Posts Tagged ‘HGV’
The new HGV traffic lights in Sheinton Street A4169 were switched on in the second week in September. The first couple of days saw them working as intended and I was pleased to see an email from a local resident who said “…thank you … for the highly organised manner in which highways operatives installed the new HGV sensors on Sheinton Street. We look forward to the traffic lights making a difference outside our homes, but imagine there may be a period of ‘bedding in’ the system.” That statement was almost prophetic!
Some adjustment to the sensors and timing was, and remains, necessary. Local residents’ concerns which have been received by email, telephone and in the street, have been passed to Mouchel, Shropshire Council’s consultants. They are considering the concerns and an immediate action was removing the advisory signs that were on the traffic signal poles. These were planned to advise motorists of the signals’ purpose but they led to confusion and ambiguity.
Another local resident commented “…I would say there has been a marked improvement, though there have still been instances where large vehicles meet at the crunch point.” Site visits have been carried out in conjunction with the contractors, Dynniq UK Ltd.
At the time of writing the consultants and contractors are looking at how the signals can be “tweaked” to best effect. There are still limited issues with HGVs meeting in the narrow section of Sheinton Street and part of the problem is vehicles ignoring the red traffic lights. This is illegal and offenders risk the full force of the law if and when they are apprehended.
After extensive consultation in January 2016, the long-awaited HGV interactive traffic signal scheme for the A4169 New Road / Sheinton Street / The Crescent will start in 1st August.
The works will include the installation of permanent two-way traffic signals, with selective vehicle detection for HGVs and buses. Two informal crossing points, and signing and lining works, are also included. The crossing points will probably be marked in red, rather than the green in the illustration.
The work is expected to last for four weeks. Traffic management shall be used with temporary multi-way signals and lane closures. There will be no road closures. The works will be carried out by Dynniq and supervised by Mouchel on behalf of Shropshire Council.
The plan can be seen in PDF format here.
Many months ago I facilitated a meeting of Much Wenlock and Broseley Town Councils and Barrow Parish Council. Representatives came together to consider how they might best stop large goods vehicles using our narrow streets as a cut-through – especially the B4375 from Wenlock, through Benthall into Broseley. I’m pleased to learn that Shropshire is now going to carry out a feasibility study into how restrictions can be put in place to deter drivers, many reliant upon their SatNav devices, from taking the most direct route and instead using the approved one(s).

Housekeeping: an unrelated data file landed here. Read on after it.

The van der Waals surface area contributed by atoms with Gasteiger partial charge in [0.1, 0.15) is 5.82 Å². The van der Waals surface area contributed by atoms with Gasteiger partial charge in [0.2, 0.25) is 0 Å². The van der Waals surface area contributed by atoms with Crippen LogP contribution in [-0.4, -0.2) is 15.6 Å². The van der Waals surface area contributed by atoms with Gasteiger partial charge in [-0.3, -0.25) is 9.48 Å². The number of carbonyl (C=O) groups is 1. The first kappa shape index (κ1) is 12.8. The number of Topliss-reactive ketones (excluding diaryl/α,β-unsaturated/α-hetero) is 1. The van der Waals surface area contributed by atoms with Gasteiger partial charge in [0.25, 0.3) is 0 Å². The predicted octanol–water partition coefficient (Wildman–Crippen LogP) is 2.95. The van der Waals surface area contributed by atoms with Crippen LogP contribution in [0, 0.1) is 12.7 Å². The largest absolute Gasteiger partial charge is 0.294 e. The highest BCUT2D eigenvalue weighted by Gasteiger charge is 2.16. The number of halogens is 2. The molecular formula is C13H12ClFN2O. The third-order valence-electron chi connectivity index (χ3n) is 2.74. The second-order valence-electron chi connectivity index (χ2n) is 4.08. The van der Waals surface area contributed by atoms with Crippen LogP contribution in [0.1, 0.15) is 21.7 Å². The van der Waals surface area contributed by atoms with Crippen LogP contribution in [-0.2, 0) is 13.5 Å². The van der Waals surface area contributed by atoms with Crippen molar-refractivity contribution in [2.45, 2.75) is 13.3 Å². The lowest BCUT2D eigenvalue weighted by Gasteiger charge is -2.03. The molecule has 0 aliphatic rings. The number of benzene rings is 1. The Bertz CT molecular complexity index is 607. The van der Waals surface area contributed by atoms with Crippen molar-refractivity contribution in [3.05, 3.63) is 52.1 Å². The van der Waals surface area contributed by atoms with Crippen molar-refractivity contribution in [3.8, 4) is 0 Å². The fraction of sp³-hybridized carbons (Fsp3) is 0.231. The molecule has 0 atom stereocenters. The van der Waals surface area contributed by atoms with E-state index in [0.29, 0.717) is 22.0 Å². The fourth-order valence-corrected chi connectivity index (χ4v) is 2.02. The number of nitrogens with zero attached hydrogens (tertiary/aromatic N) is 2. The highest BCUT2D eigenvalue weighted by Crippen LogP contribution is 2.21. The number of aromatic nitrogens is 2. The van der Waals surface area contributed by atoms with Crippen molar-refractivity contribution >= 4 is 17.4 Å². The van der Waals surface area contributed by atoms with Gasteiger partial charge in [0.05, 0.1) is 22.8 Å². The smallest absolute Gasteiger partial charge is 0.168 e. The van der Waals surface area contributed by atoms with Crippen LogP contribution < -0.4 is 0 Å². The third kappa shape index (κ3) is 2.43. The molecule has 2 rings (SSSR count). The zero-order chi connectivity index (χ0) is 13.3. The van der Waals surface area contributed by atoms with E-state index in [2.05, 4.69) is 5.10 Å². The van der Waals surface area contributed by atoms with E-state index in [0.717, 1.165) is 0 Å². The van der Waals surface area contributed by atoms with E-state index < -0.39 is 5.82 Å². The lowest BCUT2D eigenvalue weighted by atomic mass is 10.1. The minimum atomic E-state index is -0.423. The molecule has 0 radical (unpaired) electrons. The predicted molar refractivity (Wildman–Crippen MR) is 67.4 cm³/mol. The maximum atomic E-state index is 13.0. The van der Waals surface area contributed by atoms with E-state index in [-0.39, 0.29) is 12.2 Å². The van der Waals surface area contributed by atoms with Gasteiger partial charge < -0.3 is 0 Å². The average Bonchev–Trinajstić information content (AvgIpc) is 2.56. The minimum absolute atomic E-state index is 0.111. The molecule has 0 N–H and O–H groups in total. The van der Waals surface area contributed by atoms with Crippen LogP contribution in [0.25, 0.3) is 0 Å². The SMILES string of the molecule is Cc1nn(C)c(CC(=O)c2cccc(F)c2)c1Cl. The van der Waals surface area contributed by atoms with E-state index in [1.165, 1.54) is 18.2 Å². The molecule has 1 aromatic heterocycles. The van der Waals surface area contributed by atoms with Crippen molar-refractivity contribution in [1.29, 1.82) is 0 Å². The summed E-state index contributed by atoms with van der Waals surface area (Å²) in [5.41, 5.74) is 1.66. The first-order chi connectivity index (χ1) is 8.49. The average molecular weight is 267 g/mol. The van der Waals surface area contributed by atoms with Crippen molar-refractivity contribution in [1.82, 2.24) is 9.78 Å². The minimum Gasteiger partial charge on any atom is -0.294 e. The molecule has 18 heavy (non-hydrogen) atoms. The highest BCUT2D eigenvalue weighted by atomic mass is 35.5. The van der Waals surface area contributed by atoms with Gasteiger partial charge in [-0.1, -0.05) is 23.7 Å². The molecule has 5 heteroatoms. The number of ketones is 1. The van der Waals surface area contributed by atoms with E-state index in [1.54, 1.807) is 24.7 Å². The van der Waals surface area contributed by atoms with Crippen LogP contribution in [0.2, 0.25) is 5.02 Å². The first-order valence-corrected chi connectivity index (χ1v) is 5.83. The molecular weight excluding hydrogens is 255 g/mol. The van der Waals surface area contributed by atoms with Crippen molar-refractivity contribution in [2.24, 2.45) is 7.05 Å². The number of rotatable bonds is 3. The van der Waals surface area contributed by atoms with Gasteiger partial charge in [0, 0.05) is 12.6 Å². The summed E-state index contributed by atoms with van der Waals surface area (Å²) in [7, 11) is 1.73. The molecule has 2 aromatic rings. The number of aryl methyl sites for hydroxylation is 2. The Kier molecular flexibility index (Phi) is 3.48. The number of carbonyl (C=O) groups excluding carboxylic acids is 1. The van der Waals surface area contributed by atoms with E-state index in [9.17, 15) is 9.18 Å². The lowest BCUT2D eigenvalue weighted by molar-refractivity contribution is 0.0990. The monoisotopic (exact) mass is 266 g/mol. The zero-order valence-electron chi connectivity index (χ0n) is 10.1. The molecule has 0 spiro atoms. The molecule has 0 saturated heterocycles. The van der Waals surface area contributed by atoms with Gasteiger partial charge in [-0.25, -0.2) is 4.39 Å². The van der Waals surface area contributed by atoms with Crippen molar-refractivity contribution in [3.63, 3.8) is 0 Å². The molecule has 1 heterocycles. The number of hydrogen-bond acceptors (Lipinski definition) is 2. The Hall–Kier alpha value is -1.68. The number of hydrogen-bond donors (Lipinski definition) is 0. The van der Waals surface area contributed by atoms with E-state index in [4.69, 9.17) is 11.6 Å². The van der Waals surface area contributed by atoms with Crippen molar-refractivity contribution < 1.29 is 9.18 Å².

There are many instances recorded of lorries causing damage to vehicles and property and, in some cases, getting stuck – to everyone’s inconvenience. The study will be undertaken this financial year with the proposals to hopefully be implemented in 2017-18. As ever, I’ll keep you informed.
I’m pleased that Shropshire Council has now painted double white lines preventing dangerous overtaking in the hidden dip at Bourton Westwood on the B4378. I’m less pleased that it has taken such a long time for the agreed 40mph speed limit on the B4378 through Shipton to be implemented, I now understand that it is likely to be at the end of May.
Meanwhile in Much Wenlock, the consultation about the reactive HGV traffic lights scheme on the A4169 Sheinton Street received support from the overwhelming majority of people who commented. This is scheduled to be implemented in the summer during the school holiday.
Consultation is imminent about increasing parking restrictions in High Street, Barrow Street, Wilmore Street and Sheinton Street which are aimed at freeing up the centre of town so that vehicles don’t have to mount the footway. This is a danger to pedestrians, to property – at least three recent serious incidents spring to mind, and to the footway itself, which was never designed to bear the weight of cars and lorries. The proposals also provide a dedicated bay for loading and one for Blue Badge holders. Look out for further information in the library, at the Town Council and on Shropshire Council’s website. I will deliver a letter to properties and businesses directly affected in these streets when the consultation period starts.
Also out for consultation with the above parking restrictions, are proposals for double yellow lines at the junction of Queen Street and King Street. This is to prevent vehicles parking near the bus stop, which helps the drivers turn buses round without delay.
The number of large vehicles on our narrow streets, in contravention of weight limits, remains a concern. Wherever there is sufficient evidence to determine that they are not making local deliveries, Shropshire Council writes to the owners providing, where available, photographic evidence. I am quite prepared to continue this practise until we have width restrictions at the top of the High Street and at the end of Sheinton Street by the railway embankment to deter large vehicles.
It seems that the cause of this increasing menace is probably indiscriminate use of satnav systems. There was a debate* in the House of Commons in March about GPS and heavy goods vehicles and I have written to our MP, Philip Dunne, about Much Wenlock’s experience of this problem.
* Debate in Westminster Hall at 2:30 pm on 22nd March 2016.